Alexandra and Yann Cadet, Occey, France – 7 November 2015
A few weeks ago I was trying to organise my trip to France and was struggling to find something for Friday and Saturday. So I thought I would look at my French followers on Twitter and send them a message to ask for ideas. The next day I had the day in Switzerland organised with Nicolas and about five options for visits on the Saturday in France, all with a Google map with locations and descriptions. This lady is amazing and very organised! Without her help I might have been hanging around Tolouse all weekend with nothing to do.
Alexandra’s husband Yann was on the visit to Geneva too, so I had already met him and after my visit with Nicolas I had a three-hour drive to their farm. Alexandra works for DeKalb dealing with oilseed rape seed and seems to travel all over Europe. Yann farms arable and cattle with his brother in the Haute Marne region of France.
In the morning we had a look around the farm:
We first had a look around the cattle. This is the first calf of the season. Yann produces Limousine cattle for a specific market. He sells them direct to a butcher who sells them to restaurants in Paris and online.
The cows were a good size and to the untrained eye looked very impressive. There are 100 farmers in France selling to this butcher and they have to follow specific protocols. The first being that they have classical music playing in the shed. The idea is that the animals are relaxed and so the meat is better, although Yann has not seen any difference. They also have brushes in the pen for scratching
They are not allowed to feed soya or any GM feed. Also, they are not allowed to feed straw due to the worry about pesticide residues so they only use hay. All this means that the stock are very slow growing. To compensate for this Yann receives a higher price. The beef is sold for about 50% more than normal.
We then looked around the machinery:
Yann sprays fungicides and insecticides at low dose rates, about 50% of the normal rates and only 40-50L of water per hectare. The only herbicide he does this with too is glyphosate. For this to be successful he has to spray very early in the morning and never during the day.
Then we looked at the drill:
Another 6m JD750a, which he drives slowly at about 6-8 kph to reduce the termination of cranesbill which is a major problem on his farm. The front tank is for fert and the back one for seed.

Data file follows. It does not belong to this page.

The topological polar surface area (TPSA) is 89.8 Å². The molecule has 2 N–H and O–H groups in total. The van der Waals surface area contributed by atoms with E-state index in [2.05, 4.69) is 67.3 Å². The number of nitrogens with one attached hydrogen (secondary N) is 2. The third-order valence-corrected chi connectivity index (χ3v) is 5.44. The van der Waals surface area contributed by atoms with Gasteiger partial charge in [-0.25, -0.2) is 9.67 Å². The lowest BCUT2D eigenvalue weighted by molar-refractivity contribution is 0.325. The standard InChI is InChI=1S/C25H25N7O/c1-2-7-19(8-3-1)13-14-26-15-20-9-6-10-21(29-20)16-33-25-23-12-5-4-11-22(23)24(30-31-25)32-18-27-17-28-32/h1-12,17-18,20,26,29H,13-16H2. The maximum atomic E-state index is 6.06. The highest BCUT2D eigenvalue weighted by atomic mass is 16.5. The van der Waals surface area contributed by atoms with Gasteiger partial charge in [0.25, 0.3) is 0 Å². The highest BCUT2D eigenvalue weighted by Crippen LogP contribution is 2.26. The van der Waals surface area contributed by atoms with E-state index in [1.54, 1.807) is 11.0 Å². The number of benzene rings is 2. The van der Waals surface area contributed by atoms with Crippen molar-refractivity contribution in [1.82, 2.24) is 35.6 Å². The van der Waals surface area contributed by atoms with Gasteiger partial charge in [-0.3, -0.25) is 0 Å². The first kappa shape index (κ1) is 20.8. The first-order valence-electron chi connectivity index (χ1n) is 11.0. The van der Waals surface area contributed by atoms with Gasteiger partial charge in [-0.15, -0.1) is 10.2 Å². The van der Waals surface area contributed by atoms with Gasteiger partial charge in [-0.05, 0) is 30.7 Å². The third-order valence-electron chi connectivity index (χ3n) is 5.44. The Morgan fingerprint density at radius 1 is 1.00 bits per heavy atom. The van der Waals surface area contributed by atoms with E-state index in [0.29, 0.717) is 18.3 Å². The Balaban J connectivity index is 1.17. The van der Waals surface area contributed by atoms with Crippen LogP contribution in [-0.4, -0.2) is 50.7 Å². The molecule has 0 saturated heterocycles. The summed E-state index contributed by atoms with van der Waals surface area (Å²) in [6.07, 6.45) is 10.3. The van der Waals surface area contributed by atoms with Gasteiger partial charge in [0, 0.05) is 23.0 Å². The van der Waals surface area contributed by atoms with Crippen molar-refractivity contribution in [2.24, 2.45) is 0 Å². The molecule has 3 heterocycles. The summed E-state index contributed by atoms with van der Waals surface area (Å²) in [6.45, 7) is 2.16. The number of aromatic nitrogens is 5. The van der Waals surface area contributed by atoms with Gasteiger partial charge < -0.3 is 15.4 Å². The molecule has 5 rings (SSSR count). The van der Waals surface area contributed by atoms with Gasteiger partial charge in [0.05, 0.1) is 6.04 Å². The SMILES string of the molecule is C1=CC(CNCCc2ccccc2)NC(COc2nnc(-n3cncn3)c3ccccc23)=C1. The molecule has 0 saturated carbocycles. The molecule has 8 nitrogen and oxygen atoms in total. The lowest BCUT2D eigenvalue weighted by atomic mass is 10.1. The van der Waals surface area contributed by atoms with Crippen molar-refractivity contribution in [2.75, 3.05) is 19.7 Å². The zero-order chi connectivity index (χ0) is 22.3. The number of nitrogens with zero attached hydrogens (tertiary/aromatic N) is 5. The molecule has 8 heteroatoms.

He also had chains around his seed firming wheels. He uses these to hold the wheels out the ground in wet conditions as he finds this allows the slot to close better.
Then we went to have a look at the fields. It seems that mice are a major problem in this area and especially in no-till. They can cause major damage, eating crops and leaving holes all over the field.
For this reason they have had to cultivate the worst affected fields. This was a very difficult decision as he has been no-till for quite a while. The problem is that cultivation brings stones back to the surface again and makes the geranium and black-grass problems worse. There does not seem to be an easy answer yet for the mice. They also have wild boar which can cause a large amount of damage.
Above is a field of OSR that had to be cultivated for mice control too. It also has had a three way split of geranium herbicide so far. The geranium problem is why Yann has not companion cropped OSR yet even though he would like to. He thinks early planting of OSR with buckwheat can help against theyear they also had a plague of grasshoppers which devastate some OSR which then was replanted in September.
This year after barley they tried to double crop peas
Above are the mice holes. Last year the double cropping worked and they got 2t/ha of peas but this year they got no rain after harvest so the peas did not germinate quickly enough.
Above they have mowed the cover crop so there are fewer hiding places for the mice and so the foxes and birds can find them.
The field below is after maize.
They find that maize is a good cleaning crop for weeds and have not applied a herbicide since drilling. Again, though due to the very dry summer, the maize was taken for silage as it did not seem worth taking it to harvest as it was so dry.
I had a really interesting morning with the Cadets. Yann is obviously very passionate about conservation agriculture but seems to have had some terrible luck recently. I think he will find ways around his problems and I thank him for his honesty. He is not the only one it seems with the same problems. A real issue in France and Germany. We all as farmers know that best laid plans do not always work out. Thank you to you both, without you have my trip wouldn’t have happened!!